Democrats: Judge extends Tennessee voting in storm-hit area

MEMPHIS, Tenn. (AP) — A judge has extended voting hours in a Nashville-area county after four Democratic presidential candidates sued to keep Super Tuesday polls open after tornado damage there, a Democratic party spokeswoman said Tuesday.

A Davidson County Chancery Court judge ruled that polling locations in the county whose seat is Nashville must remain open until 8 p.m. CST.Two so-called megasites, where anyone in the tornado-hit county can go to vote, will be open until 10 p.m. local time under the judge's ruling, Tennessee Democratic Party spokeswoman Emily Cupples said.

The county is Tennessee's second-largest.

Tennessee Democrats and campaigns for Joe Biden, Mike Bloomberg, Bernie Sanders and Elizabeth Warren had sued to extend the hours. Voting locations in Davidson County had opened an hour later — at 8 a.m. local time — after an early morning tornado damaged more than a dozen polling places and voters were advised to go to other locations to cast ballots.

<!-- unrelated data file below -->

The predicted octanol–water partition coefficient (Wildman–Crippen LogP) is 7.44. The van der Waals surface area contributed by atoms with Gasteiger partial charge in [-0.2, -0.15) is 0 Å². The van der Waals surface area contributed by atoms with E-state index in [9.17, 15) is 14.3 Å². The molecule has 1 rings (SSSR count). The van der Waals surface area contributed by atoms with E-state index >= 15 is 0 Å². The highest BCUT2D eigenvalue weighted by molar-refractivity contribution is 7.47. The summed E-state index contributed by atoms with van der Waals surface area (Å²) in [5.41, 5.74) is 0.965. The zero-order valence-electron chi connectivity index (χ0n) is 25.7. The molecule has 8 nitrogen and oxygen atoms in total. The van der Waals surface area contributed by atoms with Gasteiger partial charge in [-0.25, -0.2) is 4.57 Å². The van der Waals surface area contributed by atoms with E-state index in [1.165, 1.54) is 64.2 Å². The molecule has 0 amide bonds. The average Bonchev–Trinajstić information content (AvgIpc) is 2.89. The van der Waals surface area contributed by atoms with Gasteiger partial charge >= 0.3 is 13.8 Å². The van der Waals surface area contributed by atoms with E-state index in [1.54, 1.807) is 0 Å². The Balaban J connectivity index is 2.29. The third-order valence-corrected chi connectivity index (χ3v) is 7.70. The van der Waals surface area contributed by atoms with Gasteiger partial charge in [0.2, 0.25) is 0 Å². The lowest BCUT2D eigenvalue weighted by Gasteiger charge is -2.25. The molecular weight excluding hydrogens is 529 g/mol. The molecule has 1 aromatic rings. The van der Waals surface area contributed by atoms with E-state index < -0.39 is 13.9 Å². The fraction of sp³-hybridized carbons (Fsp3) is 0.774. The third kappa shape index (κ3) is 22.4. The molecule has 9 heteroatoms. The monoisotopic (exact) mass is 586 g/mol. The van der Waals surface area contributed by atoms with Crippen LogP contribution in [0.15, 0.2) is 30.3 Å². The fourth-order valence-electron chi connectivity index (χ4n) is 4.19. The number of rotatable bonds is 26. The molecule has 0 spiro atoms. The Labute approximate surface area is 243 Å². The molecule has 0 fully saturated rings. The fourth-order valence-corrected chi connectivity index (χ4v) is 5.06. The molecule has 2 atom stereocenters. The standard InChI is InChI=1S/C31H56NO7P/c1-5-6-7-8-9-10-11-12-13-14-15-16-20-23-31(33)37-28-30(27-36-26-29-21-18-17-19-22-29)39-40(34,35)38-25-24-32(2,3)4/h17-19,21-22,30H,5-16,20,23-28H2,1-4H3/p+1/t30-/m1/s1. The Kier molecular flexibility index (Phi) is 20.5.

Cupples said some voters showed up at 7 a.m., but their polling locations were not open and they had to leave without being able to vote. Also, some locations opened after 8 a.m. because of storm damage, and those voters were not able to cast ballots either.

Lines were long at some locations that were unprepared for additional voters and people left without casting their ballots, Cupples added.

“This is a victory for all voters and this decision will ensure that everyone has the opportunity to participate in this historic election," said Mary Mancini, chair of the Tennessee Democratic Party, in a statement.

The extension of voting hours means election results may not be reported until early Wednesday morning, Davidson County Administrator of Elections Jeff Roberts said.

With the extended hours, some 1,500 poll workers who had been counting on going home after polls closed at 7 p.m. will be working much later. Roberts said the average age of poll workers in the county is 66 years old.

“Some of those folks are going to feel a little uncomfortable being out in unfamiliar neighborhoods at that late hour, but we recognize it's important to make sure everyone has an opportunity to vote,” Roberts said.

Poll officers taking voting totals from individual precincts to the central office where the votes will be counted are going to have to use caution as they navigate closed streets, Roberts said.

Tornadoes ripped across downtown Nashville and other parts of Tennessee as families slept early Tuesday, shredding more than 140 buildings and burying people in piles of rubble and wrecked basements. More than 20 people were killed, some in their beds, authorities said.